Before DUFFY, SCHNACKENBERG and CASTLE, Circuit Judges.
Plaintiff commenced this suit to recover damages for alleged violation of federal anti-trust laws as well as for alleged breach of certain agreements between plaintiff and one of the defendants.
Defendants filed a motion for summary judgment which the District Court granted, and judgment was entered dismissing the complaint. Within thirty days thereof, plaintiff filed a notice of appeal to this Court. Thereafter, plaintiff obtained extensions of time to docket the appeal and to file the record on appeal in this Court. This extension of time would have expired on December 12, 1963.
Approximately twenty days prior to December 12, 1963, plaintiff presented a motion to the District Court for leave to withdraw his appeal, and on November 21, 1963, the District Court granted plaintiff's motion to withdraw the appeal, and it was so ordered.
On December 30, 1963, plaintiff presented a motion to the District Court under Rule 60, Federal Rules of Civil Procedure, seeking a vacation of the order of November 21, 1963, which order had permitted the withdrawal of the appeal. On March 4, 1964, an order was entered by the District Court denying plaintiff's motion to vacate and set aside the order of November 21, 1963. It is from the order of March 4, 1964 that this appeal is taken.
Rule 60(b) provides in part: "On motion and upon such terms as are just, the court may relieve a party or his legal representatives from a final judgment, order, or proceeding for the following reasons: (1) mistake, inadvertence, surprise, or excusable neglect; * * *".
Plaintiff here argues that the order which allowed the withdrawal of his appeal to this Court was the result of mistake and inadvertence on the part of plaintiff's counsel in reaching the erroneous conclusion that the legal authorities and judicial precedents upon which counsel had relied in his brief filed in opposition to the motion for summary judgment, would probably be insufficient upon which to predicate a successful appeal.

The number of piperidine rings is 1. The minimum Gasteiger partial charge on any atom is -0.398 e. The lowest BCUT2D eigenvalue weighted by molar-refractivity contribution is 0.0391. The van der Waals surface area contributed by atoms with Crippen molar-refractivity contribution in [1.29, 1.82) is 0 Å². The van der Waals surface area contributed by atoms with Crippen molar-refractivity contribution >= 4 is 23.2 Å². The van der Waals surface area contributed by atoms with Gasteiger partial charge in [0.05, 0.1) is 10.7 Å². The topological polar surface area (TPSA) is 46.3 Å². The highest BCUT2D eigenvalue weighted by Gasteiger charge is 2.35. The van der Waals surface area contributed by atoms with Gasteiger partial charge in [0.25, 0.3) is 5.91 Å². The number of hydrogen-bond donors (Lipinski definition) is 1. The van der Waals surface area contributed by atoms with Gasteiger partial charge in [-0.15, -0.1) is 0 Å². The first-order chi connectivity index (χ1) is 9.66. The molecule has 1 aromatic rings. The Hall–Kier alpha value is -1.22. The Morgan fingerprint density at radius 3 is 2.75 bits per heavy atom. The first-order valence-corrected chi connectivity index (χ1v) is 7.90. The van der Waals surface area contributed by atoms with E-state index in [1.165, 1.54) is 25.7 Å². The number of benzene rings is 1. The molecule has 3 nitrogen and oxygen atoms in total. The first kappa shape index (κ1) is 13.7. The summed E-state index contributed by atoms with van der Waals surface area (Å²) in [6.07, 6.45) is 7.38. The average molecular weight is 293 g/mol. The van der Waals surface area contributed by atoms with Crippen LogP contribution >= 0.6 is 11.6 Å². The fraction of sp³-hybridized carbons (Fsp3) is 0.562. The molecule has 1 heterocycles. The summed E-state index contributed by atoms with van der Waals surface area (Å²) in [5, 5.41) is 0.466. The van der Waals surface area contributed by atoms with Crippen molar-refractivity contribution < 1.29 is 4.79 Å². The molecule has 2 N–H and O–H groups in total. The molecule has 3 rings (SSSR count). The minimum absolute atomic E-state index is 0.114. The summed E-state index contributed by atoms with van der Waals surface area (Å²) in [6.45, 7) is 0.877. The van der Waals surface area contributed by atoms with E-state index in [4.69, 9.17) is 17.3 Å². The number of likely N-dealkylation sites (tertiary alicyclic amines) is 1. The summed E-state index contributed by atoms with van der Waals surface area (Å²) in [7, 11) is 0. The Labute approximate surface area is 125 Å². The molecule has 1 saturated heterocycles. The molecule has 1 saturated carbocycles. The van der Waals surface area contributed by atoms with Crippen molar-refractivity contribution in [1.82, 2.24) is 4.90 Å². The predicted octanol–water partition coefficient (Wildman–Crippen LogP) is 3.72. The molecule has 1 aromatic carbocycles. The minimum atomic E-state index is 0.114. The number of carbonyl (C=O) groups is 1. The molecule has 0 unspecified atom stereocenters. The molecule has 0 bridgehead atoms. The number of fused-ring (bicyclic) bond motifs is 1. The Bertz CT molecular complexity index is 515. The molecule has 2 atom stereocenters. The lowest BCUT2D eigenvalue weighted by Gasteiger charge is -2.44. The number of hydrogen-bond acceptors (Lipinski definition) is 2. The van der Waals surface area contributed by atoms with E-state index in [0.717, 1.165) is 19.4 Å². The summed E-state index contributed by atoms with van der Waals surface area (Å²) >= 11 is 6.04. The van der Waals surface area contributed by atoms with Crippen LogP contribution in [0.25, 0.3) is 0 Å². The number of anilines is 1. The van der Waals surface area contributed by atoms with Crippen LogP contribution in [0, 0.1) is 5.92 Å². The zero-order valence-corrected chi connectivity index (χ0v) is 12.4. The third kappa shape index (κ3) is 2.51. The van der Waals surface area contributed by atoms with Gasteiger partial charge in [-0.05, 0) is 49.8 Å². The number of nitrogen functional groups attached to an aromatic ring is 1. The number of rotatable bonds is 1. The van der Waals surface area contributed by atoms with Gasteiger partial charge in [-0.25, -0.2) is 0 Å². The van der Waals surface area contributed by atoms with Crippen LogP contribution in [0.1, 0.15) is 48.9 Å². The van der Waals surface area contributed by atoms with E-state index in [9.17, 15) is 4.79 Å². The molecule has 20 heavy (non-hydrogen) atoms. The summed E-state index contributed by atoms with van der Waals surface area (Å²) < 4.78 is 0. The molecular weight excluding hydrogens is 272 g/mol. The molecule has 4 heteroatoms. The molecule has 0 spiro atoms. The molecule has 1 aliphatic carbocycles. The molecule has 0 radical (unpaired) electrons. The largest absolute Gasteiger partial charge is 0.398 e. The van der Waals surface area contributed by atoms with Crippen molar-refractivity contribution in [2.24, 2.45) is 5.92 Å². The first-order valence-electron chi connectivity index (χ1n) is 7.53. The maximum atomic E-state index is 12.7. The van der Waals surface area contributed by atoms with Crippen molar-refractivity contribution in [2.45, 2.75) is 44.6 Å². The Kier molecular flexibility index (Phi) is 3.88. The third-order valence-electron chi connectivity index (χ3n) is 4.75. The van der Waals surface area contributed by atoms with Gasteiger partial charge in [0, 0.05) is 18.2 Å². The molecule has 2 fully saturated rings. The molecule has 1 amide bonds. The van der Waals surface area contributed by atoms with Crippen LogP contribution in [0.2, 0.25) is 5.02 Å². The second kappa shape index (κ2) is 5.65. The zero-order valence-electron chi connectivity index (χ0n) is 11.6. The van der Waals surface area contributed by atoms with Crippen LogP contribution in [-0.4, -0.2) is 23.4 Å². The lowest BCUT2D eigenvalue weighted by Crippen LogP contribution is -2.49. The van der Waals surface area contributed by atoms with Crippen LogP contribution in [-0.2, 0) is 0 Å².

We have consistently held that a motion to vacate a judgment under Rule 60(b), Federal Rules of Civil Procedure, is addressed to the sound discretion of the court and its determination will not be disturbed upon appeal except for an abuse of discretion. Securities & Exchange Commission v. Farm and Home Agency, Inc., 7 Cir., 270 F.2d 891, 892; Darlington v. Studebaker-Packard Corporation, 7 Cir., 261 F.2d 903, 905; Jones v. Jones, 7 Cir., 217 F.2d 239, 241.
It is also well established that Rule 60(b) provides for extraordinary relief and may be invoked only upon a showing of exceptional circumstances. Hulson v. Atchison, T. & S.F. Ry. Co., 7 Cir., 289 F.2d 726, 730; Flett v. W. A. Alexander & Co., 7 Cir., 302 F.2d 321, 324.
In Flett, we said, page 324: "There can be little doubt that plaintiff attempted to use Rule 60(b) as a substitute for the appeal he deliberately chose not to take. This he cannot do."
In the instant case, appellant argues that our previous decisions are not applicable here. He urges that he merely asks to be restored to the position he occupied immediately prior to the entry of the order of November 21, 1963, which allowed his motion to withdraw his appeal.
We have here the situation where a party to a lawsuit suffered an adverse adjudication. He filed a timely appeal, but thereafter his attorney concluded that the appeal would not stand up, and deliberately obtained the dismissal of the appeal. If the attorney's then appraisal of his chances on appeal were correct, the voluntary dismissal of the appeal saved his client a considerable amount of printing fees, attorney fees and costs.
Should appellant's view prevail, we envision considerable chaos in the matter of appeals to this Court. Such a rule by us might result in timely appeals in many cases which would be followed by motions for withdrawal of the appeal. About all that would be lost is the $25 filing fee. The prevailing party in the court below would then have to wait for some uncertain period wondering if appellant's ...